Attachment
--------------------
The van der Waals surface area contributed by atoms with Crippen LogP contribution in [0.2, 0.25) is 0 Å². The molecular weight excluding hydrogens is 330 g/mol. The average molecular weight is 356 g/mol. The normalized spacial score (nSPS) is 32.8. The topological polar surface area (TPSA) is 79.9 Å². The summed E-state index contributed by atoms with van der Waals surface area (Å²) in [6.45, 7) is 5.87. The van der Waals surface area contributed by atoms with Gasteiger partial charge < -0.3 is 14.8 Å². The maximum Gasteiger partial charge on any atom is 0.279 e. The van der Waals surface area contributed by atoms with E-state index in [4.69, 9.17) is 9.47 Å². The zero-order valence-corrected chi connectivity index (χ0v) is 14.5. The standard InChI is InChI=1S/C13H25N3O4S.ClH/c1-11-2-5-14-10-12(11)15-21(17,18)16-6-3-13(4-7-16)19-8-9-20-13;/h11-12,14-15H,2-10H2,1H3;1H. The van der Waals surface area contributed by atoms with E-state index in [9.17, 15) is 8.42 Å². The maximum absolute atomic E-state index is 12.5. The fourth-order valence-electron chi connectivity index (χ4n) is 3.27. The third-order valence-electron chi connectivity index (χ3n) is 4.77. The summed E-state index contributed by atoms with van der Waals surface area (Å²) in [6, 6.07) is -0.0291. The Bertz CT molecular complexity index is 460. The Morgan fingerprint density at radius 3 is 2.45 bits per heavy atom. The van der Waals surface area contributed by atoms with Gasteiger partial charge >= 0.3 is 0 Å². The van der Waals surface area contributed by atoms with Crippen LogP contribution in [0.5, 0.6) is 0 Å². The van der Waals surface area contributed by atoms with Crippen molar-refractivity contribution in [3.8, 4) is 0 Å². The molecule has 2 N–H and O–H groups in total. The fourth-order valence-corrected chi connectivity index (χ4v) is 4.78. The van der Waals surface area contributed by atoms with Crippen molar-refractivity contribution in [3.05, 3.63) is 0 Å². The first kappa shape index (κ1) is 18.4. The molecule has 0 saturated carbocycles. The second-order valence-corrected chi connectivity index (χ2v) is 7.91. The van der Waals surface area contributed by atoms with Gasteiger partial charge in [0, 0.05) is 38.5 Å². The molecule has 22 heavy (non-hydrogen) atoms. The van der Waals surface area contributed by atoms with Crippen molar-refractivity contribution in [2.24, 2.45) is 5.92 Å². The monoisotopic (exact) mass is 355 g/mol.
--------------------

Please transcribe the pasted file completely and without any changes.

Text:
The van der Waals surface area contributed by atoms with Crippen LogP contribution in [0.2, 0.25) is 0 Å². The molecular weight excluding hydrogens is 330 g/mol. The average molecular weight is 356 g/mol. The normalized spacial score (nSPS) is 32.8. The topological polar surface area (TPSA) is 79.9 Å². The summed E-state index contributed by atoms with van der Waals surface area (Å²) in [6.45, 7) is 5.87. The van der Waals surface area contributed by atoms with Gasteiger partial charge < -0.3 is 14.8 Å². The maximum Gasteiger partial charge on any atom is 0.279 e. The van der Waals surface area contributed by atoms with E-state index in [4.69, 9.17) is 9.47 Å². The zero-order valence-corrected chi connectivity index (χ0v) is 14.5. The standard InChI is InChI=1S/C13H25N3O4S.ClH/c1-11-2-5-14-10-12(11)15-21(17,18)16-6-3-13(4-7-16)19-8-9-20-13;/h11-12,14-15H,2-10H2,1H3;1H. The van der Waals surface area contributed by atoms with E-state index in [9.17, 15) is 8.42 Å². The maximum absolute atomic E-state index is 12.5. The fourth-order valence-electron chi connectivity index (χ4n) is 3.27. The third-order valence-electron chi connectivity index (χ3n) is 4.77. The summed E-state index contributed by atoms with van der Waals surface area (Å²) in [6, 6.07) is -0.0291. The Bertz CT molecular complexity index is 460. The Morgan fingerprint density at radius 3 is 2.45 bits per heavy atom. The van der Waals surface area contributed by atoms with Gasteiger partial charge >= 0.3 is 0 Å². The van der Waals surface area contributed by atoms with Crippen LogP contribution in [0.5, 0.6) is 0 Å². The van der Waals surface area contributed by atoms with Crippen molar-refractivity contribution in [3.8, 4) is 0 Å². The molecule has 2 N–H and O–H groups in total. The fourth-order valence-corrected chi connectivity index (χ4v) is 4.78. The van der Waals surface area contributed by atoms with Crippen molar-refractivity contribution in [3.05, 3.63) is 0 Å². The first kappa shape index (κ1) is 18.4. The molecule has 0 saturated carbocycles. The second-order valence-corrected chi connectivity index (χ2v) is 7.91. The van der Waals surface area contributed by atoms with Gasteiger partial charge in [0, 0.05) is 38.5 Å². The molecule has 22 heavy (non-hydrogen) atoms. The van der Waals surface area contributed by atoms with Crippen molar-refractivity contribution in [2.24, 2.45) is 5.92 Å². The monoisotopic (exact) mass is 355 g/mol.